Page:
Saturday, 13 August 2016

Charlotte Mouwens / William Morris


Oddly, within the context of this blog, William Morris has not been an example or Master in my experience as an artist. More than that, as a painter I wanted to write about Goya instead (and beautiful pieces about Goya have indeed been written on this blog). However, as my work continuously changes and moves into various pathways, new people and new sources of inspiration appear. In this way I discovered the magical world of William Morris.

In search of abstraction, I had been working on patterns for a while, when a friend showed me a book about Morris. Wow, it was beautiful. And impossible to equal. But I identified with the dynamic playfulness in his designs.

Probably, William Morris has been the most important designer in the 19th century. His style was placed in the 'Fantasy'­genre. It consists of romantic, dreamy, fairy­tale­like images, which attract me very much. You can get lost in them, while they stay fresh and tight.



William Morris
Corncockle furnishing fabrik
1883


Besides his elaborate and ceaseless designs, there are more reasons why I look at William Morris as a remarkable Master. One of them is his idealistic view on society and his longing for equality of all people. To his own frustration, he could not live up to his ideals – his designs were popular especially with the richer circles, which led to higher price­tags. However, he tried to compensate for this by treating his laborers as equal to himself and he created a good working atmosphere in his studio.

William Morris is especially known as the spiritual father of the Arts and Crafts movement in Western Europe. In this role, he was a multifaceted man, which is another reason for his remarkableness. He was involved in literature by designing, printing and publishing books. He designed wallpapers, textiles, tiles, carpets, furniture, leaded glass and interiors. Many renowned artists were connected to his firm – Morris, Marshall, Faulkner & Co (Source: Wikipedia/ William Morris).

From looking at Islamic as well as western sources he saw the beauty of repetition, symmetry and simplification. The beauty of a William Morris pattern, that the Google doodle captures very well, lies in its combination of simplicity and richness.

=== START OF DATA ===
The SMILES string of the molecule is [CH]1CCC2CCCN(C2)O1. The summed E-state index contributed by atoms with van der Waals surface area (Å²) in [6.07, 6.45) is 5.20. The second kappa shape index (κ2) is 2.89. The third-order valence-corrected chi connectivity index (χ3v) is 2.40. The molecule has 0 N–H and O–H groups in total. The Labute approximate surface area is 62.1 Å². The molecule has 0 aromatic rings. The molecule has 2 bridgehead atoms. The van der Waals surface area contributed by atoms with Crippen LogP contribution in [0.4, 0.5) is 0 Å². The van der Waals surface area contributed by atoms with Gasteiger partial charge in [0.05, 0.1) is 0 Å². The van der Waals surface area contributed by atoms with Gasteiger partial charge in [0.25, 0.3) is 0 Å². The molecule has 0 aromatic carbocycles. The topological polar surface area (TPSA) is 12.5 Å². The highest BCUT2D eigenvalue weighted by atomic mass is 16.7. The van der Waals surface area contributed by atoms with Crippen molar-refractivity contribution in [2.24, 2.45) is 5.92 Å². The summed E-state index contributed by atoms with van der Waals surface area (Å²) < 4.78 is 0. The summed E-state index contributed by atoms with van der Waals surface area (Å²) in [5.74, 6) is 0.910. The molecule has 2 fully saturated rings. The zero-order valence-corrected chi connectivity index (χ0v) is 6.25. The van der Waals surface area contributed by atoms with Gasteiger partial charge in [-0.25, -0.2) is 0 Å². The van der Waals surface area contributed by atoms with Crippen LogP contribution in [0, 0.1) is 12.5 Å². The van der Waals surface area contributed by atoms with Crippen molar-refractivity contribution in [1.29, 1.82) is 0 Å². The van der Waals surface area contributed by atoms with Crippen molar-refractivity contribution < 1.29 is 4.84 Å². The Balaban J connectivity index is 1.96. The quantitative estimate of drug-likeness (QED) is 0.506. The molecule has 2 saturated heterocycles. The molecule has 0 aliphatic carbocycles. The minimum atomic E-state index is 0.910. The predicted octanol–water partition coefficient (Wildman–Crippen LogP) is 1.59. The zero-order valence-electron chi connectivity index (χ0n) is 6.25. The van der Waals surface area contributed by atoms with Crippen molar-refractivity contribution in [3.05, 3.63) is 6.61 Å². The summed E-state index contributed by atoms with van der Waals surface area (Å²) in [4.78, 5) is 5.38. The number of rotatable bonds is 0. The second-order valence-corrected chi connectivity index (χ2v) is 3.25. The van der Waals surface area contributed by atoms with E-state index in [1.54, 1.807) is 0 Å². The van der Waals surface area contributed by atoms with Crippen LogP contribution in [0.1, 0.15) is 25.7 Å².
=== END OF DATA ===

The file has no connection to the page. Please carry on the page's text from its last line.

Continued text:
The patterns he designed are still famous worldwide and cherished particularly within wealthy classes. The patterns are patented, but they are continuously reprinted on utensils as blankets and pillows. Still, walls are being decorated charmingly for substantial sums of money with the patterns of this Master, beds are being spread with fairy­tale­like scenes, and couches are being seated on surrounded by gracious pillows. This way, his designs stay in existence and appear as ageless among the wealthy. But would William Morris, with his aversion for mass production and class societies, not turn in his grave if he would be able to see this endless reprinting of his patterns for the rich?



William Morris
Strawberry thief
1883
textile pattern


Frequently, animals play an important role within his interweaved flowery patterns. Birds, peacocks, but rabbits as well. One of his famous designs is called 'Brer Rabbit'. This brother rabbit reminds me of the dreamworld full with animals by the cartoonist Winsor McCay. Would McCay have been inspired by William Morris? He, likewise, had a distinctively elegant, tight and strong handwriting. In comic books, he assembled perspectives in ingenious ways, like a kind of Alice in Wonderland.




Charlotte Mouwens
Wild Patterns (detail)
2015/2016
ink on paper, wall­relief


In my own work, in search for a more abstract way of thinking, I have started thinking in patterns more and more. Recently, I was able to apply this for a commission in which I transformed a small piece of forest into an enchanting place. I wanted a homely atmosphere to arise in the dark, which would lean towards spookiness.

I particularly wanted the patterns to break out of their frames, in order to take shape as overgrowth. Instantaneously, this is what clearly distinguishes my patterns from Williams patterns. His patterns neatly stay within its two­dimensional boundaries, whereas my patterns need their three-dimensional escapes.

Charlotte Mouwens, 2016
special thanks to Julia Heuwekemeijer




Charlotte Mouwens (NL)
Natural Phenomena
during summer 2014
residency in the Van Gogh studio, Zundert


Friday, 22 July 2016

Bart Lodewijks / Jeroen Bodewits




Jeroen Bodewits
Heritage (Наследие)
Russian Series
2013
wood, IKEA laminate, metal, epoxy
ca. 95 x 180 x 400 cm


THE GREATS

JEROEN